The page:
WASHINGTON—The American Apparel & Footwear Association has postponed until next year an international product and worker safety conference in Dhaka Bangladesh, due to concerns related to warnings issued by the U.S. State Department of violence and threats against foreigners.

Bangladesh posted another substantial increase in U.S. apparel and textile imports in October, a Commerce Department report showed Friday, but executives are keeping close watch on recent violence in the country that could potentially impact future orders and trade.

The AAFA was forced to postpone its “International Product Safety, Worker Safety and Supply Chain Compliance Conference” slated for Tuesday in Dhaka because of the security concerns.

The apparel and footwear association pointed to a travel advisory issued by the State Department at the end of October, warning American citizens traveling there to take precautions and remain vigilant after a bombing there, in which the terrorist group ISIL (also commonly referred to as ISIS) claimed responsibility. The terrorist group was behind the deadly terrorist attacks in Paris in late November.

In addition, there have been numerous threats made against foreigners in Bangladesh. U.S. government personnel and their families are not permitted to be in most public places and restricted from attending large public gatherings in Bangladesh, including events at international hotels, according to the advisory issued by the U.S. embassy in Bangladesh.

Nate Herman, vice president of international trade at the AAFA, said the security concerns are related primarily to people being able to travel to Bangladesh.

“Based on the State Department’s travel advisory and the fact that people are restricted from attending large gatherings, we did not think it was prudent at this time to hold the conference and so we postponed it with plans to go back as soon as we can in 2016,” Herman said.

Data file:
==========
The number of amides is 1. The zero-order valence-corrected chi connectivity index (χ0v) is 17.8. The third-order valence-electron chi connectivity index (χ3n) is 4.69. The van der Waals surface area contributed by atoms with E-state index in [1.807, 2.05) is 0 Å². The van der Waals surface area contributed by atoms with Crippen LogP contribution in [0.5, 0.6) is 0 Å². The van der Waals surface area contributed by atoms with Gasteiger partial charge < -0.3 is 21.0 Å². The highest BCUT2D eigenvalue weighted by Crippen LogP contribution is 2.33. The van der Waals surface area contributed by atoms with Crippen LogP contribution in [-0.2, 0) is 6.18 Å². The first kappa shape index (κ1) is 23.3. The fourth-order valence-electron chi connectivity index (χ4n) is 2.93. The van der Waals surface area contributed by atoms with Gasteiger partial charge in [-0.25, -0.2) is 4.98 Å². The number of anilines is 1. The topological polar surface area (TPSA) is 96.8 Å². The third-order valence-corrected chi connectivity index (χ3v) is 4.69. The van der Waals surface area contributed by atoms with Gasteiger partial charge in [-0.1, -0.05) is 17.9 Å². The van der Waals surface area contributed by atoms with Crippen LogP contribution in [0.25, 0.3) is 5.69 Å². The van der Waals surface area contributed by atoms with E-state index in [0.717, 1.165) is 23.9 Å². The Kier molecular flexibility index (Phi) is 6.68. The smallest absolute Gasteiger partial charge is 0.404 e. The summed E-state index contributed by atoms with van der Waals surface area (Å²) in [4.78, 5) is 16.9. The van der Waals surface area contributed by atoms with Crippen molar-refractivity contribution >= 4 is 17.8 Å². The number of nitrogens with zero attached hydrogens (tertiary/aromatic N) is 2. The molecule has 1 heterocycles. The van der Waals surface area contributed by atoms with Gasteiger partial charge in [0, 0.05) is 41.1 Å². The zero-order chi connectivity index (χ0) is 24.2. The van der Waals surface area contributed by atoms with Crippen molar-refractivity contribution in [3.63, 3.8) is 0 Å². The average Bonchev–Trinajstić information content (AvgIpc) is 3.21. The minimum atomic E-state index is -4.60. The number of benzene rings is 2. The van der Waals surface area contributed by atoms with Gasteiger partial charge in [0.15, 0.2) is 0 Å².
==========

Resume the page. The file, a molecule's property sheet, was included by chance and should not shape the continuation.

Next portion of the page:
“We haven’t heard that people are cancelling orders or delaying orders,” he added.

He noted that many large companies that do a significant amount of sourcing in Bangladesh have their own offices on the ground there and can continue business from there.

“The security situation there is dire right now,” said Julia Hughes, president at the U.S. Fashion Industry Association. “Will that play out in trade numbers in 2016? It’s too early to know.”

Hughes said people have expressed concerns because there have been several reports of murders in Bangladesh and there is uncertainty over whether terrorists were responsible or are targeting foreigners. She said she has not heard that companies are pulling their business from Bangladesh but some are “holding off on travel to Bangladesh at this time.”

“If you look six, nine or 10 months out, there might be an impact, because some companies are not allowing travel to Bangladesh,” she said.

Friday’s monthly trade data showed apparel and textile imports from Bangladesh, which has been undergoing safety and labor reforms in the wake of industrial tragedies that claimed the lives of more than 1,200 workers, rose 37.7 percent to 197 million square meter equivalents in October compared with a year earlier.

Any decline in imports from Bangladesh would not show up in U.S. trade data for several months.

“Back when these orders were placed last spring, things were looking very positive for Bangladesh,” Herman said. “The Accord and Alliance made progress on the ground in Bangladesh and everything was positive and for the most part still is.” Herman was referring to the Accord on Fire and Building Safety in Bangladesh and the Alliance for Bangladesh Worker Safety, two industry-driven initiatives seeking to institute reforms in the apparel industry there.

He said Bangladesh is likely taking some sourcing away from number-one supplier China, which posted a 3.6 percent decline to 2.7 billion squaremeter equivalents in apparel and textile imports to the U.S. in October. Apparel imports to the U.S. from China were down 5.3 percent.

Apparel and textile imports from Vietnam, the second-largest apparel supplier to the U.S., rose 5 percent to 388 million SME.

Several countries posted import declines, including India, which had a 14.4 percent fall; Mexico, a 12.8 percent drop, and Honduras, an 11.3 percent decline in combined imports to the U.S.

Overall apparel and textile imports to the U.S. from the world fell 1.7 percent to 5.6 billion SME.

The trade deficit widened by 3.4 percent in October to $43.9 billion, compared to $42.5 billion in September.

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